Several Egyptian cities have witnessed skirmishes between protesters and the Egyptian police forces on Friday, according to Anadolu Agency.
Hundreds of protesters took to the streets after Friday Prayers to participate in the “Uprising of the Poor” day on Friday, November 11 organized by some opposition forces.
The protest calls erupted in September amid a social media campaign by the “Ghalaba” Movement’s Facebook page to defend the “poor”.
In the same context, the Muslim Brotherhood has encouraged participation in Friday’s protests, the group’s spokesperson Mohamed Montasser said in a statement published online, as reported by Daily News Egypt.
The statement reads, “The group calls on its members to participate and promote the protests, as part of any revolutionary movement which upholds the demands of the Egyptian people for bread, freedom, and social justice.”
The group further clarified that it strongly opposes the “catastrophic economic decisions that affect the majority of the people.”
In fact, the calls came as a result of major economic policies that raised the Egyptians public concerns regarding their effects on low- income classes, including the government’s decision to liberate the Egyptian pound on 3 November.
The Egyptian government has floated the local currency and raised fuel prices in order to meet the reforms demanded by the International Monetary Fund to secure a $12 billion bailout loan.
However, as these reforms earned praise from the IMF and the international business community, they have also spawned rising prices and costs of living for an already frustrated Egyptian population.
The Egyptian Security Forces Disperse Protesters
Most of the major squares in Egypt didn’t witness major protests as the Egyptian security forces have deployed in the main squares of the capital and set up checkpoints around Greater Cairo in anticipation of Friday’s planned “Revolution of the Poor”, as reported by Anadolu Agency.
According to a local security source, who spoke anonymously due to restrictions on speaking to media, he said police had set up checkpoints at the entrances of the urban Cairo, Giza, and Qalyubia provinces and along major thoroughfares, according to Egyptian press reports.
In addition, the security has also been stepped up at Cairo International Airport and in Tahrir Square (the main square of January 25 Revolution in 2011) and in Rabaa al-Adaweya Square, (the main square for anti-coup protest in 2013, where the well-known “Rabaa massacre” took place on August 14 of the same year).
The Egyptian authorities have also closed Cairo’s Sadat metro station, which leads to Tahrir Square on Thursday.
In several cities, the police forces have dispersed the protesters with tear gas. In addition, the police forces arrested four protesters at al-Menoufia governorate, and they were referred to the prosecution, according to a security source.
In the same context, several human chains and rallies were organized in several governorates as al-Fayoum and Beni Suef (center), al-Sharqeya and al- Mansoura (north), and in Faisal and Nahya at Giza Governorate (west of Cairo) from streets.
The participants raised the Egyptian flags and banners with slogans that reflect their suffering and poor conditions in reference to the economic crisis that hits Egypt especially after the military coup in 2013.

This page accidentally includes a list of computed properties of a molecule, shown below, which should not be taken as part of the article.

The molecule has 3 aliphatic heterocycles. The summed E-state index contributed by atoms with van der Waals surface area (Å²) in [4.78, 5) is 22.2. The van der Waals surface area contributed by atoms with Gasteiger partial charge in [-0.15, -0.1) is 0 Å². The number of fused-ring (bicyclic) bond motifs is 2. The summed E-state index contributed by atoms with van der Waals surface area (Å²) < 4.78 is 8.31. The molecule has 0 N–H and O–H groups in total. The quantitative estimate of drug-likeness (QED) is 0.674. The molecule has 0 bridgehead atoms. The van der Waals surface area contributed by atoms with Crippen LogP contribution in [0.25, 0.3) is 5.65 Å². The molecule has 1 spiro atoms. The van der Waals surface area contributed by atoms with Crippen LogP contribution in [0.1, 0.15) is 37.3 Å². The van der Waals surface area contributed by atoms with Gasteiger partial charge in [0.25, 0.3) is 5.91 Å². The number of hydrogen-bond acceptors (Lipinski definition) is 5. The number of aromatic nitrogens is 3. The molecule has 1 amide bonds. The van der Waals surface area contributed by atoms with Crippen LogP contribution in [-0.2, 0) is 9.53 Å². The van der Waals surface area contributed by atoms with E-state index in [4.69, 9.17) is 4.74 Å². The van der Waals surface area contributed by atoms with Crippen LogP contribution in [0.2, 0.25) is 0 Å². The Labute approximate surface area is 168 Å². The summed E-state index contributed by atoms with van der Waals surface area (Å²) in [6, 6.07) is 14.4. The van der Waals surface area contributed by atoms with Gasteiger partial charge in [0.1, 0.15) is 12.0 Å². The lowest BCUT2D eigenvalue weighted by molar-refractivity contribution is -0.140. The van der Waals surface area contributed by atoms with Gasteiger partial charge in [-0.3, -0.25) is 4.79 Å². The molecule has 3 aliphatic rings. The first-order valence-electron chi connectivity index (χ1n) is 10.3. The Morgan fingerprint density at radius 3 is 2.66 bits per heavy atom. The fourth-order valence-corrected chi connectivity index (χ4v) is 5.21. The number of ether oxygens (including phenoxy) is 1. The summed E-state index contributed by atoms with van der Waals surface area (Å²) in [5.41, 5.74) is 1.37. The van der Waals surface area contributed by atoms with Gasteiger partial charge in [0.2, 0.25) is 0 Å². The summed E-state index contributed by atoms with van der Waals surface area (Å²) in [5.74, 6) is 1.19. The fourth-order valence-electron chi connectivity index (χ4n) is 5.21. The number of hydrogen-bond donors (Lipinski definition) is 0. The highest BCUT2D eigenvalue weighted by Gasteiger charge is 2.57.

The security forces open al-Tahrir Square for al-Sisi supporters only
Despite heavy security presence around major Cairo squares, however, al-Sisi’s supporters have found their waintoto al-Tahrir square.
The police forces have allowed the al-Sisi supporters to bypass the checkpoints and stand at al-Tahrir square holding al-Sisi’s pictures.
At the same time, Field Marshall Mohamed Hussein Tanatawi, who headed the Supreme Council of the Armed Forces council(SCAF) that ruled Egypt for 17 months after Hosni Mubarak’s fall in February 2011, appeared at al-Tahrir square that turned into a military camp, and he said, “Long Live Egypt, long live the armed forces, God protect our sons,” as reported by al-Ahram gate, a state-owned news website.
The Egyptian economy is facing one of its harshest crises in its history as discontent rises in similar conditions to Egypt’s economic and social inequalities that helped the outbreak of January Revolution five years ago.
Food shortages are widespread and prices are soaring. More people are living in poverty and unemployment remains high, especially among the nation’s disenchanted youth.
When al-Sisi, a former general who rose to power after he launched a military coup against Morsi, pledged to enact economic changes and improve the lives of Egyptians. However, his economic policies didn’t only fail in resolving Egypt’s economic problems but they were escalated in unprecedented way in the country’s history.
Today, inflation has risen to the highest levels in years and it is expected to rise more after the floating of currency. Nearly a quarter of the country’s 94 million people live in poverty. The official jobless rate is 13%, and triple that among young Egyptians.
In addition, tourism industry -a major source of hard currency- declined over concerns about terrorism with no signs of revival. The number of tourists visiting the country declined after the downing of a Russian plane last year over the Sinai Peninsula by Sinai Province – a group affiliated to the Islamic State (ISIS) as well as a mysterious crash of an Egypt Air flight over the Mediterranean this year.
Tourism was also affected by the torture and murder of an Italian student Giulio Regeni in Cairo this year and the mistaken killing of Mexican tourists by Egyptian security forces in September 2015.
Furthermore, critics have previously blamed al-Sisi for grandiose projects that have sucked up billions in aid and taxpayers’ money. They include a large expansion of the Suez Canal, which failed to generate higher shipping revenue, as well as plans for a new, Dubai-like capital city in the desert.